Accessory Navicular Syndrome
is the Accessory Navicular?
The accessory navicular (os navicularum or os tibiale externum) is an extra
bone or piece of cartilage located on the inner side of the foot just above the
arch. It is incorporated within the posterior tibial tendon, which attaches in
An accessory navicular is congenital (present at birth). It
is not part of normal bone structure and therefore is not present in most
What is Accessory
People who have an accessory navicular often are unaware of the condition if it
causes no problems. However, some people with this extra bone develop a painful
condition known as accessory navicular syndrome when the bone and/or posterior
tibial tendon are aggravated. This can result from any of the following:
Many people with accessory navicular syndrome also have flat
feet (fallen arches). Having a flat foot puts more strain on the posterior
tibial tendon, which can produce inflammation or irritation of the accessory
Signs and Symptoms of Accessory Navicular Syndrome
Adolescence is a common time for the symptoms to first appear. This is a
time when bones are maturing and cartilage is developing into bone. Sometimes,
however, the symptoms do not occur until adulthood. The signs and symptoms of
accessory navicular syndrome include:
To diagnose accessory navicular syndrome, the foot and ankle surgeon will ask
about symptoms and examine the foot, looking for skin irritation or swelling.
The doctor may press on the bony prominence to assess the area for discomfort.
Foot structure, muscle strength, joint motion, and the way the patient walks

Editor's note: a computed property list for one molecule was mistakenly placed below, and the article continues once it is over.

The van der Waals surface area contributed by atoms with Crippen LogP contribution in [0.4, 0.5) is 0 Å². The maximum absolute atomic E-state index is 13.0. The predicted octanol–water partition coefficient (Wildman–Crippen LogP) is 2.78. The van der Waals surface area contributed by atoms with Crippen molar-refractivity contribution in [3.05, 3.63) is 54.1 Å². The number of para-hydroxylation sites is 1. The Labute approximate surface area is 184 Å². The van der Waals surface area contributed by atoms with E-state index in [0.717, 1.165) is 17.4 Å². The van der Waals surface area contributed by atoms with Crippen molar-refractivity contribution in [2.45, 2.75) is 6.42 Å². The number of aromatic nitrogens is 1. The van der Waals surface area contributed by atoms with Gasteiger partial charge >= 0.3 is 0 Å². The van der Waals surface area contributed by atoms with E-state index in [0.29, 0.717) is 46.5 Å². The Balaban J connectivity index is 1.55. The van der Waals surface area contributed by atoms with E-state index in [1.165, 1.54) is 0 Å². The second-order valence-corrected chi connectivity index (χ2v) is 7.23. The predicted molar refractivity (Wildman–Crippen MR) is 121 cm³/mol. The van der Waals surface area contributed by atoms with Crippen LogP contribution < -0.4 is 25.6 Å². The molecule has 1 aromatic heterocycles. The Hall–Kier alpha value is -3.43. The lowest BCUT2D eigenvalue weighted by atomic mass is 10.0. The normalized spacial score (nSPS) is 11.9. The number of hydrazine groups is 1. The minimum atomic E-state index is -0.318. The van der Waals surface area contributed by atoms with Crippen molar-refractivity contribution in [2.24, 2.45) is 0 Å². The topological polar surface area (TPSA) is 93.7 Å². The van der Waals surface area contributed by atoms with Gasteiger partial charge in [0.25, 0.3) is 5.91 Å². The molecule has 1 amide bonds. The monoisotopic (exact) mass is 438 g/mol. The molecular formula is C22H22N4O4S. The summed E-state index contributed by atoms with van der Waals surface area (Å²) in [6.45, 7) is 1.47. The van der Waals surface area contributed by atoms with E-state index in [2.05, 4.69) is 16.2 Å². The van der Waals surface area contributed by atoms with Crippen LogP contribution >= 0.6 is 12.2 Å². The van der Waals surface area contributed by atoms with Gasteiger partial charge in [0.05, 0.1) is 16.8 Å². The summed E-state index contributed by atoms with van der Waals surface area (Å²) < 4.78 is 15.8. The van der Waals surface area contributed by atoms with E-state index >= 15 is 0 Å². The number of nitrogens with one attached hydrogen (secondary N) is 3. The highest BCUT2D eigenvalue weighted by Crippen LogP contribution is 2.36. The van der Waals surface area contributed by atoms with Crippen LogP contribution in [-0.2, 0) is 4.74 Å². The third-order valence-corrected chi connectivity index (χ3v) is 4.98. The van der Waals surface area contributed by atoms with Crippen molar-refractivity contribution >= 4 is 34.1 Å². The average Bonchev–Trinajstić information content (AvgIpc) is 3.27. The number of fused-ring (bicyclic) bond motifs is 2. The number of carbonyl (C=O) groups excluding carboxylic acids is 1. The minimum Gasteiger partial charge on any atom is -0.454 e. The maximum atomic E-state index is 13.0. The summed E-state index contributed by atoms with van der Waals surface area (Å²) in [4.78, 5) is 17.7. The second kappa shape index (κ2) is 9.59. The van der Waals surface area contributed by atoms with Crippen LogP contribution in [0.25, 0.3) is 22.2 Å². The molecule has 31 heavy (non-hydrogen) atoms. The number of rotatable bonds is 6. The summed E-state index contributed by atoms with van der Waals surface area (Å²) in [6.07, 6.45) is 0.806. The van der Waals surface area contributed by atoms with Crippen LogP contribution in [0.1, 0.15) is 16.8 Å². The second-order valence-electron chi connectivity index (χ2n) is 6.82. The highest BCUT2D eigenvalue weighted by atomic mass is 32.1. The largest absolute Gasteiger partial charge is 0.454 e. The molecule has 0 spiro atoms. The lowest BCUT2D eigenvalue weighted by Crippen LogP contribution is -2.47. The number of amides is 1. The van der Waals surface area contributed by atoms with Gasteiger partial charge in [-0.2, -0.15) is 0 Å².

may also be evaluated.
X-rays are usually ordered to confirm the diagnosis. If
there is ongoing pain or inflammation, an MRI or other advanced imaging tests
may be used to further evaluate the condition.
Treatment: Non-Surgical Approaches
The goal of non-surgical treatment for accessory navicular syndrome is to
relieve the symptoms. The following may be used:
Even after successful treatment, the symptoms of accessory
navicular syndrome sometimes reappear. When this happens, non-surgical
approaches are usually repeated.
When Is Surgery Needed?
If non-surgical treatment fails to relieve the symptoms of accessory navicular
syndrome, surgery may be appropriate. Surgery may involve removing the
accessory bone, reshaping the area, and repairing the posterior tibial tendon
to improve its function. This extra bone is not needed for normal foot function
Information provided by The American College of Foot and Ankle Surgeons
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